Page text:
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NSA Guidelines for Working from Home



NSA Guidelines for Working from Home

Better late than never, the National Security Agency (NSA) (yes, them)  have released a guideline aimed towards US government employees and military personnel entitled: Selecting and Safely Using Collaboration Services for Telework. This aims to help government workers in selecting the proper tools to conduct remote work and communications in light of the current pandemic.


This cybersecurity guideline can also apply to companies and business professionals in order to keep their business information secure, as there are many threat actors out there taking advantage of the current situation. A similar guide entitled: Cybersecurity Recommendations for Federal Agencies When Using Video Conferencing Solutions was released by the Department of Homeland Security.


So TLDR, as the document is about 6 pages long, we’ll briefly discuss its contents. The guide lists down the current commercially-available collaboration tools on the market along with an assessment of how they measure up with the NSA’s security criteria. It will be ultimately up to your company on choosing these tools which include Microsoft Teams, Skype for Business, Slack, Zoom and Google G Suite.


Security Criteria When Choosing a Collaborating Tool

  • The tool or service should provide end-to-end (E2E) encryption – This means that only the sender and the receiver will be able to see the unencrypted content. The message will be encrypted upon sending and upon receipt of the message or data, unintelligible along the way so that any potential eavesdroppers are none the wiser. For example, customers and banks routinely transmit financial data and credentials. It’s these credentials that must be protected via E2E from being intercepted and stolen.


  • If the tool or service does feature encryption, the encryption should be strong or powerful – whether or not E2E is employed, the NSA recommends the use of strong encryption standards such as TLS. If the provider has their own proprietary encryption standard, they should be evaluated and certified by an accredited lab.


  • Is Multi-factor authentication in use? – the biggest security challenge today is keeping credentials such as usernames and passwords from getting leaked. But every now and then, news breaks out that they do. The solution here is for another way to validate one’s identity even if the passwords are stolen and that is where multi-factor authentication comes in. Criminals may know your credentials but they don’t have your phone, hardware key or another code from a third party that will let them into your account/s. For example, upon entry of credentials, you will receive a prompt or message on your phone which will be another key to allow the login to complete.


  • Can the users control who connects to the collaboration sessions? – the service should not allow any gatecrashers into your collaboration session, meaning that anyone unauthorized to join cannot eavesdrop into your communication or data exchange, by means of strong encryption as well as MFA.


  • Does the service privacy policy allow the vendor/provider to share data with third parties? – it’s always important for Administrators or CIOs to read through their providers’ service policies or end-user license agreements (EULA) to check if the vendor shares data with third parties. Some providers collect and share telemetry data with others for additional income in the guise of service improvement. Such data include user metadata, devices used during sessions, session length and even locations that could be risky for your organization.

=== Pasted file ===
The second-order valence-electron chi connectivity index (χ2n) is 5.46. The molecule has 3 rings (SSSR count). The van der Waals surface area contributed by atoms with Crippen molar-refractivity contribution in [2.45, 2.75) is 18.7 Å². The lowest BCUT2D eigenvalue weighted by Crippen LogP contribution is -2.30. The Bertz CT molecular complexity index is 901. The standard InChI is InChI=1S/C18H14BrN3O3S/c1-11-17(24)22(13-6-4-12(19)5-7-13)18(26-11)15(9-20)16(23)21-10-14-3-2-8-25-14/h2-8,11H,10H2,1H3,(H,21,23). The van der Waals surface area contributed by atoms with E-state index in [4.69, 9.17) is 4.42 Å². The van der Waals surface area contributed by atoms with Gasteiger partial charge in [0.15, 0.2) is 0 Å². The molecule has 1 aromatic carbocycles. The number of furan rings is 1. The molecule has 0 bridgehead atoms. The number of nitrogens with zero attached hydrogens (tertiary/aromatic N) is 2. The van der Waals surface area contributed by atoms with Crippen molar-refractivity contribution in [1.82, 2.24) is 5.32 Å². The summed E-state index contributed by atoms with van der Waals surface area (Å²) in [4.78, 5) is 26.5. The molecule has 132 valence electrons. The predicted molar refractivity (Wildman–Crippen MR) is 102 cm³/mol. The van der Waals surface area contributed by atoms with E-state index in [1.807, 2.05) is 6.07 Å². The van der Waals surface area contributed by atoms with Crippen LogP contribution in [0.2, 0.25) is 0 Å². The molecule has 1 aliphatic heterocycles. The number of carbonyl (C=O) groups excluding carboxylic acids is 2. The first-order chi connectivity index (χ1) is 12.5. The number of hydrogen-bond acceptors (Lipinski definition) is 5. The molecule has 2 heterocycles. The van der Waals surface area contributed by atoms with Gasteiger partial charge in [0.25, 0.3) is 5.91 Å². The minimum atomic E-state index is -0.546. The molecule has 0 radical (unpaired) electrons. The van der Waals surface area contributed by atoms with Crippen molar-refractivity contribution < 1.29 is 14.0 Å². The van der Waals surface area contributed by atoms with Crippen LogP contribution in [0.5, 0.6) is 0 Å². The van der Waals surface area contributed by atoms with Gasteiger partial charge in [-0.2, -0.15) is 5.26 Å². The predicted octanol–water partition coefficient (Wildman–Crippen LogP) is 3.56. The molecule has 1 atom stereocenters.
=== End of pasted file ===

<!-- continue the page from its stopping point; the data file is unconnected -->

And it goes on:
• Can users securely delete their data from the service – also known as the right to be forgotten. Does the service allow all data that has ever been transmitted or stored in the service?


  • Is the collaboration tool’s source code open-source? – being open source does not always benefit a platform especially one as sensitive as communications and collaboration tools. Such a property allows for the reverse-engineering and/or tampering with the code by criminals in order to access sensitive information, intercept transmissions and eavesdrop on sensitive communications.


  • Has the collaboration service/tool been reviewed and certified by a security-focused nationally recognized body? – such as the Office of Management and Budget (OMB) FEDRAMP program, independent testing labs under the National Information Assurance Partnership (NIAP) against the Application Software Protection Profile (PP) as well as the DHS S&T Mobile Security R&D Program to check how apps interact with other platforms, cryptographic libraries that are used, requested permissions and how the apps defend from exploits.


  • Has the tool/service been developed on foreign soil under the jurisdiction of laws that can prevent US Government access? – for the sake of confidentiality and national security, US Government missions are not recommended to be performed on services and tools that are compelled to provide access and information to law enforcement of their country of origin.


Hope you understood these NSA guidelines for government employees whose provisions mostly apply to businesses and other organizations as well. If you wish to have more detail, you may access the complete document in the link provided above.

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